Then there’s the performance aspect: The R nineT’s 1,170cc air-cooled boxer gives Nostalgia a healthy 110 hp and 86 pound-feet of torque right off the bat, and the bike is said to be capable of a top speed of 140 mph. Along with the modernity and reliability of BMW’s six-speed gearbox, ABS, and keyless ignition, riders get the best of both worlds—Art Deco design and looks with smooth power, superior handling, and unexpected comfort.

chassis
The chassis of the modern R nineT was a good fit, as it already resembled prewar hardtails (which the R7 was), but designers had to craft a bracket for the rear fender and modified the rear subframe to match the original prototype.Courtesy of NMoto

NMoto says it has developed a motorcycle “which perfectly captures the spirit of the Art Deco era while maintaining affordability.” In this context, “affordability” means $49,500 for the base model, which is painted a traditional acrylic black with cream stripes, and wears a leather seat and grips done in diamond or straight stitches with a textured finish. You can choose from custom footrests or the stock BMW R nineT pieces, as well as 11 color combinations, adjustable steering, seat trim finish, luggage box, and passenger seat options.

Base model
You can personalize your Nostalgia via a number of options like body colors, stitching, seat choices, and footrests. Base model with front license shown.Courtesy of NMoto

Rather than just building a replica, NMoto has rolled out a unique production model that (almost) anyone can ride and enjoy. That's if they have deep pockets and plenty of patience; the bike is being produced in limited numbers and it takes about six months to make each one to spec. Response has been so overwhelmingly positive, Niznik says they are already sold out for 2019, but are taking orders for 2020. The bike is going on tour this summer and will be featured at several shows involving BMW Motorrad, including the Concorso d'Eleganza Villa d'Este where it'll be displayed next to the original R7, and the Pebble Beach Concours d'Elegance.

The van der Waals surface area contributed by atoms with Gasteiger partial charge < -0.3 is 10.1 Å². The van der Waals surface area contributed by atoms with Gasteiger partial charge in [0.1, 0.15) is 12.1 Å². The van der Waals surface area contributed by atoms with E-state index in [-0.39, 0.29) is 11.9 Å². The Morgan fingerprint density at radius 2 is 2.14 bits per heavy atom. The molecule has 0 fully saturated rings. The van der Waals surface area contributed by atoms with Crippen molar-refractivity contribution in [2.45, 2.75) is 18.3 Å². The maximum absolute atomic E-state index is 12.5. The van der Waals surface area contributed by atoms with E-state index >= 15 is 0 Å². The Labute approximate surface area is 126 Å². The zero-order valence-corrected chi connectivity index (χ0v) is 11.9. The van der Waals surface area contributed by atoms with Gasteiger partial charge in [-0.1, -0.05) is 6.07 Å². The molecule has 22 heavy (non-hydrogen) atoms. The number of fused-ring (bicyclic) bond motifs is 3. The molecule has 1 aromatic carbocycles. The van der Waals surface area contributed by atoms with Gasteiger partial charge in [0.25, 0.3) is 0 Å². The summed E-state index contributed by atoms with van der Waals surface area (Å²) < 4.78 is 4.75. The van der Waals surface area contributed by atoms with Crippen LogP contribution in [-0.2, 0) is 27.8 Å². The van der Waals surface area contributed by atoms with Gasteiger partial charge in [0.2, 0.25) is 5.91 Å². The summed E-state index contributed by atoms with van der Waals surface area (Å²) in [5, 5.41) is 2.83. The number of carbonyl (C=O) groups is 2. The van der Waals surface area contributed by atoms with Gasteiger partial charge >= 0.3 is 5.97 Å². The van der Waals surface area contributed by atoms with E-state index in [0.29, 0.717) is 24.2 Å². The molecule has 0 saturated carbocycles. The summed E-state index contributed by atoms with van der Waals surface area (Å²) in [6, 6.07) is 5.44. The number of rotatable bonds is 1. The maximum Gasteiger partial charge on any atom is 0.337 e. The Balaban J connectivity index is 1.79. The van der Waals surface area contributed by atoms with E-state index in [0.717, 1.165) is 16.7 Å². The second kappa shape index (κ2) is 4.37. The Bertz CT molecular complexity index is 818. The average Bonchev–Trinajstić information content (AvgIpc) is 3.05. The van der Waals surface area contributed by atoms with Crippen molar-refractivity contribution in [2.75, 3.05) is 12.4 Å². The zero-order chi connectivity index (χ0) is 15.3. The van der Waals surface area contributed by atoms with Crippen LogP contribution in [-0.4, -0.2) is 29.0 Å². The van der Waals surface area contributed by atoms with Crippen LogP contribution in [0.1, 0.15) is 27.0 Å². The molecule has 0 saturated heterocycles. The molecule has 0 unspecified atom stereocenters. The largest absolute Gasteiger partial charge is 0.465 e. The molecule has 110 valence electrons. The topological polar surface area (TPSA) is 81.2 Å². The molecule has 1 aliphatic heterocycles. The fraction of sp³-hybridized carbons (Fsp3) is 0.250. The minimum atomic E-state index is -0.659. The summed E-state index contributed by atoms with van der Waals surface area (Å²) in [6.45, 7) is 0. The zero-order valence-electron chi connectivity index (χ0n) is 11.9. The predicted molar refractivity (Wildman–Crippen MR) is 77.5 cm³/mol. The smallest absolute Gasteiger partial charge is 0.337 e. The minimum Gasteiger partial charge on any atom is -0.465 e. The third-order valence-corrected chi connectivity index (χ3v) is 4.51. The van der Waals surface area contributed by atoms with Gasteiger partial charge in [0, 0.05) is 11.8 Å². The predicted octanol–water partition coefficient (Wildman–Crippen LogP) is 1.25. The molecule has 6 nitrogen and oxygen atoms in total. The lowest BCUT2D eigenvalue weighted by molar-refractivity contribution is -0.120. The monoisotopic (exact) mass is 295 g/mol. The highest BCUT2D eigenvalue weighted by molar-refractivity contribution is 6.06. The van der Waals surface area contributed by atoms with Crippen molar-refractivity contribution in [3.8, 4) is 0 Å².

fuel tank
NMoto developed its own fuel tank to fit the arching, scalloped aluminum Art Deco panels, also fabbed by hand.Courtesy of NMoto
Nostalgia fuel tank
This isn’t a one-off custom or replica. NMoto is careful to let all know that Nostalgia was inspired by the BMW R7, and is its own thing.Courtesy of NMoto
Nostalgia taillight
Nostalgia is Deco right down to the taillight, and the bike’s design has stoked lots of interest. Niznik says, “We will be delivering a bike soon to Billy Joel in Long Island.”Courtesy of NMoto
NMoto Nostalgia
NMoto started production in January and is building about 10 bikes a month. It has sold out for 2019 though.Courtesy of NMoto
9 months of design
NMoto says it took about nine months to a year of just design work, making calculations for weight distribution, geometry, etc. The bike is patented according to Niznik.Courtesy of NMoto

For more info, see NMoto's website.